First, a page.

CloudflareThis is a cloud CDN service that we use to efficiently deliver files required for our service to operate such as javascript, cascading style sheets, images, and videos. (Privacy Policy)
    Google Hosted LibrariesJavascript software libraries such as jQuery are loaded at endpoints on the googleapis.com or gstatic.com domains, for performance and efficiency reasons. (Privacy Policy)
    Google Custom SearchThis is feature allows you to search the site. (Privacy Policy)
    Google MapsSome articles have Google Maps embedded in them. (Privacy Policy)
    Google ChartsThis is used to display charts and graphs on articles and the author center. (Privacy Policy)
    Google AdSense Host APIThis service allows you to sign up for or associate a Google AdSense account with HubPages, so that you can earn money from ads on your articles. No data is shared unless you engage with this feature. (Privacy Policy)
    Google YouTubeSome articles have YouTube videos embedded in them. (Privacy Policy)
    VimeoSome articles have Vimeo videos embedded in them. (Privacy Policy)
    PaypalThis is used for a registered author who enrolls in the HubPages Earnings program and requests to be paid via PayPal. No data is shared with Paypal unless you engage with this feature. (Privacy Policy)
    Facebook LoginYou can use this to streamline signing up for, or signing in to your Hubpages account. No data is shared with Facebook unless you engage with this feature. (Privacy Policy)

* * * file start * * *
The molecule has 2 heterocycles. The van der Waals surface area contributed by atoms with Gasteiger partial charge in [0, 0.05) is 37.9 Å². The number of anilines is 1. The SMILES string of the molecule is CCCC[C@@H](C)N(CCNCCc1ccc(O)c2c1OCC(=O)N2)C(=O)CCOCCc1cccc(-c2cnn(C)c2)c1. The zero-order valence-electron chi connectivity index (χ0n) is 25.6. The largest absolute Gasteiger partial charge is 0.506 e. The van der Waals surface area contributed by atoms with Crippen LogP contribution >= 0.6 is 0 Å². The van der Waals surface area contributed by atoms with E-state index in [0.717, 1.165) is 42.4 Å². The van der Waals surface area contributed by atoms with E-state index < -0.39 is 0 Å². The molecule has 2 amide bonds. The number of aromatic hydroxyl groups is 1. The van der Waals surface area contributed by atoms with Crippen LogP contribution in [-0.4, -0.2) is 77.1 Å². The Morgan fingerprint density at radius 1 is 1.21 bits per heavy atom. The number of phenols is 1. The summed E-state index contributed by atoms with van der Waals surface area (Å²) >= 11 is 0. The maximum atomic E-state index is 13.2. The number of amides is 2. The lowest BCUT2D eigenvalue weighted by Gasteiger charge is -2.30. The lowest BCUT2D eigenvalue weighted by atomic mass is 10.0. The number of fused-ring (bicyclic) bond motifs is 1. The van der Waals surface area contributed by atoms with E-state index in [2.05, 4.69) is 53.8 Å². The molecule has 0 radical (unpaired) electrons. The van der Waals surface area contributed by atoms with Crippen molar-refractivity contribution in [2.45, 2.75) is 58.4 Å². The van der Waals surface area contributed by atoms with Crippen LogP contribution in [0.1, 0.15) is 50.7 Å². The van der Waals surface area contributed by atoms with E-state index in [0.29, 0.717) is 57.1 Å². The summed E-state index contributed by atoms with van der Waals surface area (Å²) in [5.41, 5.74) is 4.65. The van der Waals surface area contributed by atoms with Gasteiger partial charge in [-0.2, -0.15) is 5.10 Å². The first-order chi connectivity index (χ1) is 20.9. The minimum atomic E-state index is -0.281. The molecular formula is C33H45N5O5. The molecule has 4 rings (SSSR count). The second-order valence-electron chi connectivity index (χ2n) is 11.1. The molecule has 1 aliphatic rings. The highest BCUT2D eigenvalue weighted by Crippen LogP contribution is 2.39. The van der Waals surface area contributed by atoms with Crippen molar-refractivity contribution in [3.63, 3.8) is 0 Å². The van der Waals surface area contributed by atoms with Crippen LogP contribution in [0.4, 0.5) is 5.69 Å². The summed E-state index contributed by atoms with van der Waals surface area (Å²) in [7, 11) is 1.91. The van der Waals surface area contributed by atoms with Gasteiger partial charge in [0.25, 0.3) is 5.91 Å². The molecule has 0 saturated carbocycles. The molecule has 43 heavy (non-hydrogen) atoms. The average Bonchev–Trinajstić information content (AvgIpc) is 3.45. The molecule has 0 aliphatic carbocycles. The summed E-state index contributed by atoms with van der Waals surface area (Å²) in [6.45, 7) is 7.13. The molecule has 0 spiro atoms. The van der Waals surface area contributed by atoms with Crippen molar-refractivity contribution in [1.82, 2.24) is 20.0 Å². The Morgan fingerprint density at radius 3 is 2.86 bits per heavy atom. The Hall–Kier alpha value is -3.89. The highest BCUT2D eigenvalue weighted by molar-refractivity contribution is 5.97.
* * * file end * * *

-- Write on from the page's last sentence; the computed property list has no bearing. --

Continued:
MavenThis supports the Maven widget and search functionality. (Privacy Policy)
    Google AdSenseThis is an ad network. (Privacy Policy)
    Google DoubleClickGoogle provides ad serving technology and runs an ad network. (Privacy Policy)
    Index ExchangeThis is an ad network. (Privacy Policy)
    SovrnThis is an ad network. (Privacy Policy)
    Facebook AdsThis is an ad network. (Privacy Policy)
    Amazon Unified Ad MarketplaceThis is an ad network. (Privacy Policy)
    AppNexusThis is an ad network. (Privacy Policy)
    OpenxThis is an ad network. (Privacy Policy)
    Rubicon ProjectThis is an ad network. (Privacy Policy)
    TripleLiftThis is an ad network. (Privacy Policy)
    Say MediaWe partner with Say Media to deliver ad campaigns on our sites. (Privacy Policy)
    Remarketing PixelsWe may use remarketing pixels from advertising networks such as Google AdWords, Bing Ads, and Facebook in order to advertise the HubPages Service to people that have visited our sites.
    Conversion Tracking PixelsWe may use conversion tracking pixels from advertising networks such as Google AdWords, Bing Ads, and Facebook in order to identify when an advertisement has successfully resulted in the desired action, such as signing up for the HubPages Service or publishing an article on the HubPages Service.
    Author Google AnalyticsThis is used to provide traffic data and reports to the authors of articles on the HubPages Service. (Privacy Policy)
    ComscoreComScore is a media measurement and analytics company providing marketing data and analytics to enterprises, media and advertising agencies, and publishers. Non-consent will result in ComScore only processing obfuscated personal data. (Privacy Policy)
    Amazon Tracking PixelSome articles display amazon products as part of the Amazon Affiliate program, this pixel provides traffic statistics for those products (Privacy Policy)
    ClickscoThis is a data management platform studying reader behavior (Privacy Policy)